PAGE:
This book review of Scott Nearing's Black America
was published on the eve of the Great Depression and it provides a very accurate account of that community.
"There are in the United States today, if statistics do not lie, some twelve million Negroes. The population of the Argentine is not so large, nor that of Holland, nor that of Sweden. Eight million of these dark Americans live in the South. In Georgia alone there are more than a million colored people...How do they live - these blacks in a country controlled by whites.
Author Scott Nearing (1883 – 1983) was an American naturalist, educator and civil rights advocate.
Click here to read an article by Ralph Ellison concerning Black writers of the 1930s.
A small notice appeared in POPULAR MECHANICS MAGAZINE that announced African Americans "will be allowed" to live in a new town located in Virginia intended to house the employees of the naval station in nearby Portsmouth. Due to small reports as this, Truxton proved to be a destination during the African-American migration period.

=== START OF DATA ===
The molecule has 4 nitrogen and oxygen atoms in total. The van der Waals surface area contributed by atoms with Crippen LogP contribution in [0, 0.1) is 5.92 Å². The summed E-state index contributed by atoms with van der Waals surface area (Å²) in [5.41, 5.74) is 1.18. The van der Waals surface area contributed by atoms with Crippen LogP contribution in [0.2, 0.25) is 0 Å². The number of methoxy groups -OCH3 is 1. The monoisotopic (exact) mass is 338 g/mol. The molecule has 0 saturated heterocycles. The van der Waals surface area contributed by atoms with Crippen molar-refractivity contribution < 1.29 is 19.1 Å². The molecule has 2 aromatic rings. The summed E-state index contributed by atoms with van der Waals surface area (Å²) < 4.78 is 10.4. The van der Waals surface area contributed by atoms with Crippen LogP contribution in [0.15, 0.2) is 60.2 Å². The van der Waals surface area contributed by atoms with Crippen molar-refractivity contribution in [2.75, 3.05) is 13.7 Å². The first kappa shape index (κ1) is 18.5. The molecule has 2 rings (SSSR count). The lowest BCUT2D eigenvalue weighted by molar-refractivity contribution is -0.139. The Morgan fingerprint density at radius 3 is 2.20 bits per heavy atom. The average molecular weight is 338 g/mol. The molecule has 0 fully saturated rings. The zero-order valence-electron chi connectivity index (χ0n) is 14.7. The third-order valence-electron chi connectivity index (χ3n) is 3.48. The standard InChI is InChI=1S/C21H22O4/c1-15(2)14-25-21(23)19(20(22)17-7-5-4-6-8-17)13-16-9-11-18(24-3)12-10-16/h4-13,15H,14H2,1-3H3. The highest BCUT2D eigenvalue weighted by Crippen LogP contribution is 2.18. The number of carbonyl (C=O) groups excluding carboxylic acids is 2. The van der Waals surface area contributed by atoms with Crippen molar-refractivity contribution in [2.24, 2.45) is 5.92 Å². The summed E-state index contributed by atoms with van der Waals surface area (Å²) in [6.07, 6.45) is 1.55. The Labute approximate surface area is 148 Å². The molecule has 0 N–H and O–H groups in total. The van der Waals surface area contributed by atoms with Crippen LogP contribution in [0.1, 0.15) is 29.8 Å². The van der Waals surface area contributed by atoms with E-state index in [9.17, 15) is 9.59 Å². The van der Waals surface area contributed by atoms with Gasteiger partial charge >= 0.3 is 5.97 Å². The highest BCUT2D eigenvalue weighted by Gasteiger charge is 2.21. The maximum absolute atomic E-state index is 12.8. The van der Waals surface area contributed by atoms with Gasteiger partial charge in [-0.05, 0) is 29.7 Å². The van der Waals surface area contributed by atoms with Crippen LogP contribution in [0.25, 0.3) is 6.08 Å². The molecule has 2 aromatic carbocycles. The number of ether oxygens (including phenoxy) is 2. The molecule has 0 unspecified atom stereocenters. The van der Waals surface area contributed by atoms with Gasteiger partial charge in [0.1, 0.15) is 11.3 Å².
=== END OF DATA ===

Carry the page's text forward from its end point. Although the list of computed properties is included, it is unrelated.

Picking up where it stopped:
A profile of Marcus Mosiah Garvey (1887 – 1940), Jr.; National Hero of Jamaica. During his lifetime Garvey worked as a publisher, a journalist, and an entrepreneur. A devoted Black nationalist and a black separatist, Marcus Garvey was the founder of the Universal Negro Improvement Association and the African Communities League (UNIA-ACL). He rubbed a good many white folk the wrong way and this article from The Literary Digest covers much of his activities leading up to 1922.
Attached is a 1921 account of the Hampton Institute; it's past, present and future is entirely outlined in this magazine article that was written by a celebrated journalist of the time, Mr. Talcott Williams (1849 - 1928).
Click here for the Ku Klux Klan Archive.
As many of the readers in the OldMagazineArticles.com audience have figured out, the purpose of this site is to allow the past to represent itself -- warts and all, and few articles make manifest this policy better than this 1921 article which reported on the efforts of an appropriately forgotten scientist from the University of Virginia, Dr. George Oscar Ferguson. Ferguson was the author of a project that somehow measured the intelligence of African Americans and White Americans and concluded that his:
"psychological study of the Negro indicates that he will never be the mental equal of the white race."
A single page report giving an account of two racial uprisings that took place in 1919. The journalist was not at all alarmed that such events should have taken place in a Southern locale like Washington, D.C. -but was stunned to hear of race riot in the Northern city of Chicago. The article is accompanied by two photographs illustrating the events.